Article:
What is critical infrastructure?  MORE

A whopping 91% of plastic isn’t recycled

Billions of tons of plastic have been made over the past decades, and much of it is becoming trash and litter, finds the first analysis of the issue.

MASS PRODUCTION OF plastics, which began just six decades ago, has accelerated so rapidly that it has created 8.3 billion metric tons—most of it in disposable products that end up as trash. If that seems like an incomprehensible quantity, it is. Even the scientists who set out to conduct the world’s first tally of how much plastic has been produced, discarded, burned or put in landfills, were horrified by the sheer size of the numbers.

“We are going to eliminate unnecessary single-use plastics throughout government operations. So, this includes straws, cutlery, packaging, cups, bottles but it also includes using our purchasing power to ensure that we lead change and we drive sustainable plastics innovation.” -Environment Minister, Catherine McKenna

“This kind of increase would ‘break’ any system that was not prepared for it, and this is why we have seen leakage from global waste systems into the oceans,” she says. Plastic takes more than 400 years to degrade, so most of it still exists in some form. Only 12 percent has been incinerated. MORE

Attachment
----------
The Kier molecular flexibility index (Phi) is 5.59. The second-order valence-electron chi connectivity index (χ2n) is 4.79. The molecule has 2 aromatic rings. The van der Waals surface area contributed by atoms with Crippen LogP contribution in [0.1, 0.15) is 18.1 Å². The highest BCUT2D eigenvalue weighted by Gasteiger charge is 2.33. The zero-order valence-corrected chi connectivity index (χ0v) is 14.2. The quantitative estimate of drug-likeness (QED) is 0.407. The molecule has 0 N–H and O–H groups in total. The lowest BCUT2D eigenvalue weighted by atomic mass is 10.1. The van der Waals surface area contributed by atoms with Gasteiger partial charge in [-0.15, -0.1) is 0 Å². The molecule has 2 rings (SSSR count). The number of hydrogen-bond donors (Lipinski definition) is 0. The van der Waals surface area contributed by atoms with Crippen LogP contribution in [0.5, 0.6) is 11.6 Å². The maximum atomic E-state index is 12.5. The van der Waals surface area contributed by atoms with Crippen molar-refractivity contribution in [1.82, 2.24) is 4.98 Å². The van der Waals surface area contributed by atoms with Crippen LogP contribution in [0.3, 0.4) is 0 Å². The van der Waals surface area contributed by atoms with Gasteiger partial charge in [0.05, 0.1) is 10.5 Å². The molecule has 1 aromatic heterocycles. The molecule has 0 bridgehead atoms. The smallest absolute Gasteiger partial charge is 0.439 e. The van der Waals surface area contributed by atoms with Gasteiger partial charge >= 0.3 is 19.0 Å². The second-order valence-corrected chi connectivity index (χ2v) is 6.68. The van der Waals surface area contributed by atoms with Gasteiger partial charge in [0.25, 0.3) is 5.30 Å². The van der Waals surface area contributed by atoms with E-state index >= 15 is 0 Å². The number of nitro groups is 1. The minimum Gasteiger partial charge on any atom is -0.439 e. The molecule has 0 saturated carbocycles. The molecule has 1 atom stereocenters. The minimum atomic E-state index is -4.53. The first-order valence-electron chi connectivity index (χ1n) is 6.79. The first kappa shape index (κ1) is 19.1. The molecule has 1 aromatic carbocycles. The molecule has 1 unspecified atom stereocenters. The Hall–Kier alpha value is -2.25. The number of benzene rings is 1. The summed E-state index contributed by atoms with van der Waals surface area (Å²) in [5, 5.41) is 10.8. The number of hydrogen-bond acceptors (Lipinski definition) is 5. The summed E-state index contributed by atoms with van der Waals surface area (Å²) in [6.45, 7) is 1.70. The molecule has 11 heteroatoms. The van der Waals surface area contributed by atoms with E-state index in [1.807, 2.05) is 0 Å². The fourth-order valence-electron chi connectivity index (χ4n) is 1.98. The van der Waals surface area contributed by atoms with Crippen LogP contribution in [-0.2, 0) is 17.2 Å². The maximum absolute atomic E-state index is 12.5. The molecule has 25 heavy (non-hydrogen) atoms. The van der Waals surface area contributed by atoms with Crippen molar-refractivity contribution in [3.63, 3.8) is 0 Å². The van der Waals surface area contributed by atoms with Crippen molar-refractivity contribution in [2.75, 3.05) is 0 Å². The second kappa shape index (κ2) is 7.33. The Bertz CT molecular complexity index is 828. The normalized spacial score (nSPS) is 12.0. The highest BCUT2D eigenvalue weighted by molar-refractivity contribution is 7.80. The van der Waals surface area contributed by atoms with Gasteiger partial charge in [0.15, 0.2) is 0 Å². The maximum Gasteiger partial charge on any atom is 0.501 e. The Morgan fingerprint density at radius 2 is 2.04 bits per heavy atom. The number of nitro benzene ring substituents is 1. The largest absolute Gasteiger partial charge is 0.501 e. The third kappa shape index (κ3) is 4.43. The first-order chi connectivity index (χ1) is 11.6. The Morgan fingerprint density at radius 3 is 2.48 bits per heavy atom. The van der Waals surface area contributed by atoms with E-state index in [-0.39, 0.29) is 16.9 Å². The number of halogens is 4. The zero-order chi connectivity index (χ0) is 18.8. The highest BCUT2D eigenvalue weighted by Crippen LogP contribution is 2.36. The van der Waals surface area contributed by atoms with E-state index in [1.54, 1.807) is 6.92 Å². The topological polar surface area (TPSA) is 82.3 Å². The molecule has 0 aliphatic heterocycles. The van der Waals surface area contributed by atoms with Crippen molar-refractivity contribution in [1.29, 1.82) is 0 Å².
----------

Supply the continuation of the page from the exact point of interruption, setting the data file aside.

MPs’ motion important step toward eliminating plastic pollution

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Anastasia Castro and Charlotte Brady of Glenlyon Norfolk School told Saanich council last week that humans worldwide use 2 million plastic bags per minute.

16-year-old Anastasia Castro and Kids for a Plastic-Free Canada responsible for NDP motion M-151 calling for real action to change the way we consume single-use plastics, for corporations to end their industrial use of plastic and for governments to regulate and legislate plastic use in our society. MORE

 

Cancer may no longer be deadly in future, say British researchers announcing breakthrough

cancer-1LONDON — Scientists have discovered a breakthrough treatment to fight cancer, and claim the disease will no longer be deadly for future generations.

Researchers at the Francis Crick Institute in London believe it is possible to strengthen the body’s defences by transplanting immune cells from strangers. Patients will begin to receive the new treatment next year, and the team now wants to establish “immune banks” to store disease-fighting cells. MORE

30 Ways To Reduce Household Waste

Image result for household wasteDo you ever feel like you are constantly having to empty your trash cans, and take them out to the collection bin (or in our case, to the dump)? I have definitely felt like that before.

It seems like EVERYTHING comes in a large plastic container of some sort, plus, cooking from scratch means lots of paper towel and napkin use, right?

Well, it doesn’t have to be that way. Today, I am going to tell you about 30 different things we started doing several years ago to reduce household waste. MORE